|'The supermarket in which the survivors are trapped becomes an extreme microcosm of modern society, a fundamental factor within the story of which Darabont never loses sight'.|
Personally introducing the black and white version of The Mist on the film's Blu-ray release, writer and director Frank Darabont describes the colourless edition as being the closest we're likely to get to a director's cut of the film. Whilst clearly a fan of both, Darabont aligns the colour version to 1970s horror whilst seeing the black and white version as aesthetically linked to the monster movies of the 1960s, a distinction which ultimately helps to make sense of why for the director and many others (myself included) the latter has the edge over the former.
Viewing the film in black and white superbly brings out the retro horror qualities of the creatures that emerge from the titular cloud enveloping the town of Bridgton. Aside from an early scene involving some tentacles which come across too obviously as CGI creations, the rest of The Mist's monsters are drawn straight from the playbook of Ray Harryhausen, something which the monochrome aesthetic enhances brilliantly. Scenes such as a tense mission by a group of survivors to a pharmacy overrun by the supernatural beasts are improved through Darabont's artistic use of light and dark, which comes across all the more effectively in black and white.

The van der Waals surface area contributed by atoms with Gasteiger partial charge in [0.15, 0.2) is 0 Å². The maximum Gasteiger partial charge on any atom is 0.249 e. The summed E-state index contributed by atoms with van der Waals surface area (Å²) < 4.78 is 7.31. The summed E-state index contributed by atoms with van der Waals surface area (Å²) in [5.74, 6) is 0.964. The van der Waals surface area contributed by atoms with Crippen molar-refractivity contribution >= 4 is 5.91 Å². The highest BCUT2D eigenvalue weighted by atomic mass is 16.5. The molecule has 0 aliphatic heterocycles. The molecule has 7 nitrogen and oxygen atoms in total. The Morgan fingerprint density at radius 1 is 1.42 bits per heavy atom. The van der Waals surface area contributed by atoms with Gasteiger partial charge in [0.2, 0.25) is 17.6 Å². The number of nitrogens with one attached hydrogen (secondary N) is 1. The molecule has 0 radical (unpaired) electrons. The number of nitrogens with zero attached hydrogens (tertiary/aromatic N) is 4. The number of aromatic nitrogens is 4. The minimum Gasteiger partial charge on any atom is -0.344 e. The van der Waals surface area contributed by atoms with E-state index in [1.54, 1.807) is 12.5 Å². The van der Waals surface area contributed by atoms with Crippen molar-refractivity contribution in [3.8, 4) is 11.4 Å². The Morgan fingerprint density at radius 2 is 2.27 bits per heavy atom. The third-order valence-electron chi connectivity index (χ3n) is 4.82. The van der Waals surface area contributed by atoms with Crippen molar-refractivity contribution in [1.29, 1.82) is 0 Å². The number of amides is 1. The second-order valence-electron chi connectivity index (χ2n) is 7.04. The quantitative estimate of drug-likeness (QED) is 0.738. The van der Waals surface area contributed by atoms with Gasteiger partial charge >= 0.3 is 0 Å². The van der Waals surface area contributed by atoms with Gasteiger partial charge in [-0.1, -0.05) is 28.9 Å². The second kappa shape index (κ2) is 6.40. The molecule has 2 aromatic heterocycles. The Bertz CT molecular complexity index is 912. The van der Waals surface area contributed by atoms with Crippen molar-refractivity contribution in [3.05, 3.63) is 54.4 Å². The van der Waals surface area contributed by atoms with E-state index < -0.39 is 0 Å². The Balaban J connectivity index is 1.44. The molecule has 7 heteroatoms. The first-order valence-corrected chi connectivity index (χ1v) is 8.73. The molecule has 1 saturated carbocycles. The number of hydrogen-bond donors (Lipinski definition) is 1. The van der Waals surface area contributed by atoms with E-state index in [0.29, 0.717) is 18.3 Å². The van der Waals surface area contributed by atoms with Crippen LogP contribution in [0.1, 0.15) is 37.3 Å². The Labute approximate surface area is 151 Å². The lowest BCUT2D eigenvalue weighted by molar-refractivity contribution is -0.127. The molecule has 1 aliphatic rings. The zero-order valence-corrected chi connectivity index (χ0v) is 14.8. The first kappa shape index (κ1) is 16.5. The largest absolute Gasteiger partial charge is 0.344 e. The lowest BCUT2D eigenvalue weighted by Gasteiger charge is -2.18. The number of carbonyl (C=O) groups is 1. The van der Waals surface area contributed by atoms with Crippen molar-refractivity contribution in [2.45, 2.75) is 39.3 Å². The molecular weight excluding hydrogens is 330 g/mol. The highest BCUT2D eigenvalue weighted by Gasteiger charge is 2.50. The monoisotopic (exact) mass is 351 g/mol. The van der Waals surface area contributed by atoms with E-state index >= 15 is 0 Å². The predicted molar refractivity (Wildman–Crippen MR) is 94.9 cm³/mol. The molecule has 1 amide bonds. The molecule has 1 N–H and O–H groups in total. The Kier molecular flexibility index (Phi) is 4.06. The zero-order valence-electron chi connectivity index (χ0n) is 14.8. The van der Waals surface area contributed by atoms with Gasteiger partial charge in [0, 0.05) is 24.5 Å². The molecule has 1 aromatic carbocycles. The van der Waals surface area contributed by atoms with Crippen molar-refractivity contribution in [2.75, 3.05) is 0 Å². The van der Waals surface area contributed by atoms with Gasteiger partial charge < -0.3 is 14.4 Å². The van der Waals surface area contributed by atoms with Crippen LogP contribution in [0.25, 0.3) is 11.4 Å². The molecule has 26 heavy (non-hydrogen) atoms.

Whilst there are arguments for both versions being superior, whether you prefer to watch The Mist with or without colour is ultimately a personal preference. No matter which you choose, what makes the film a success is its exploration of humanity, just as Stephen King's original novella did. The supermarket in which the survivors are trapped becomes an extreme microcosm of modern society, a fundamental factor within the story of which Darabont never loses sight through his consistently sharp screenplay and direction. The way in which religious zealot Mrs. Carmody (Marcia Gay Harden) gradually manoeuvres herself into a position of power within the group through fear and manipulation has perhaps never felt more relevant than it does today.
With so many characters brought into play, it's perhaps inevitable that a few end up feeling underdeveloped. The romance between checkout girl Sally (Alex Davalos) and soldier Wayne (Sam Witwer) in particular feels brief to the point where it's hard to know why Darabont included it at all. The film's climax - different from that in King's story, but which the author condoned - is an element that divides opinion, but which deserves to be experienced without any prior knowledge. The ending is also another reason to experience the black and white version of The Mist, as it's arguably the moment where the lack of colour enhances the mood of Darabont's film most poignantly.